Far from comfortable.

Following the departure of my two fellow directors in 2017 and the shredding of 1 tonne of old files and drawings from previous years, I was left all alone rattling around in a large 1000 sq/ft office space in the leafy green, purpose built Span village of New Ash Green, Kent.

This type of 1970s building may have been innovative for its time but our offices, sitting over garages on the ground floor, were devoid of any decent insulation and heated by temperamental storage heaters with huge north facing single glazed windows running along its entire elevation. On average we had about 3 weeks every year where the temperatures inside the office were conducive to a pleasant working environment. The rest of the year was spent working in shorts surrounded by fans in the summer months or working in hats, scarves and gloves surrounded by heaters in winter.

The enforced departure.

Therefore, I couldn’t have been happier when I received a lease renewal letter from my landlords in August 2017 notifying me of a 75% increase in my annual rent. It was affordable, but on principal it was the crossroad I had been waiting for to force my hand into making a change. Having made the decision to move, I had less than 3 months before my imminent departure in which I needed to find alternative premises and move/dispose of a huge amount of office furniture, equipment, files and drawings etc.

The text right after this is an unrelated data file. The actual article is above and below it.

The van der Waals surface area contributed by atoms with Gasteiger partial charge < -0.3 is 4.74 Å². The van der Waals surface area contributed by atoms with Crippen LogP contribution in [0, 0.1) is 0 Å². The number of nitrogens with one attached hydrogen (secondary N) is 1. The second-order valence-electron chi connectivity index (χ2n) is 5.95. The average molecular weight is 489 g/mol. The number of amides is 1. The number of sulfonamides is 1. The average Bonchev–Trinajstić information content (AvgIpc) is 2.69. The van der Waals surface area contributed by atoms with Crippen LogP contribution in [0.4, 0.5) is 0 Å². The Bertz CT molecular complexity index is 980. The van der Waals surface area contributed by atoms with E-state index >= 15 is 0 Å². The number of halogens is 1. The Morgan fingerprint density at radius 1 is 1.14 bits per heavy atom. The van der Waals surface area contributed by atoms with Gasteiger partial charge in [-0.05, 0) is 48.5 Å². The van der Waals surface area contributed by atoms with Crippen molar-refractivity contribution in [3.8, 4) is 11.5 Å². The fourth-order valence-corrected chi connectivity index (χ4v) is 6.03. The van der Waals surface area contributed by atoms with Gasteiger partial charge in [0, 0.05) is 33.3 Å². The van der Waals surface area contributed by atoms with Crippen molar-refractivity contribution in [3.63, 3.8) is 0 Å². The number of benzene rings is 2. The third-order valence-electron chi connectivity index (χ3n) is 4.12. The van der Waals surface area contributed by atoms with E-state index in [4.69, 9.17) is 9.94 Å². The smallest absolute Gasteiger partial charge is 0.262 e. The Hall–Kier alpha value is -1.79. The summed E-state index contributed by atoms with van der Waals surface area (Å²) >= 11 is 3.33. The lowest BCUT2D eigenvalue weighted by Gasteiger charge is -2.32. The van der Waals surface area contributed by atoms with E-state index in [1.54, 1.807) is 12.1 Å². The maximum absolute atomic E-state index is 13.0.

I quickly ruled out the purpose built, one-person, soulless, office ‘hutches’ for similar annual rent having been previously spoilt with my 1000 sq/ft premises. Also, the workload at that time meant I only needed space for myself and didn’t forecast a huge upturn in growth over the next year. The most viable option was to regroup and go work from home. But with three children and a very busy family life, setting up office as a permanent solution inside the family home was quickly ruled out as a possibility. The only viable option was constructing a studio in our relatively small garden and joining the burgeoning ‘work from home’ contingent as a sole trading architect from my back yard.

One step forward, two steps back.

To realise this move in a very short period of time required a considerable amount of enabling works including the relocation of sheds, demolition of concrete slabs, removal of small trees and hedges and site clearance etc. All completed by my once fair hands in evenings and at weekends. During this time also, in order to keep costs to a minimum, I was clearing out the existing office of all its unwanted crap. Every night I was loading the car boot with all things worthy of retaining or all documents required for statutory purposes.

By the time I handed the keys back to the landlord the office was completely empty but my sheds, loft and dining room were full to bursting with furniture, files and books awaiting the completion of the garden studio.


It was an interesting three months but one which had a new start at its end.


All Architecture Great & Small  |  The Soleful Practitioner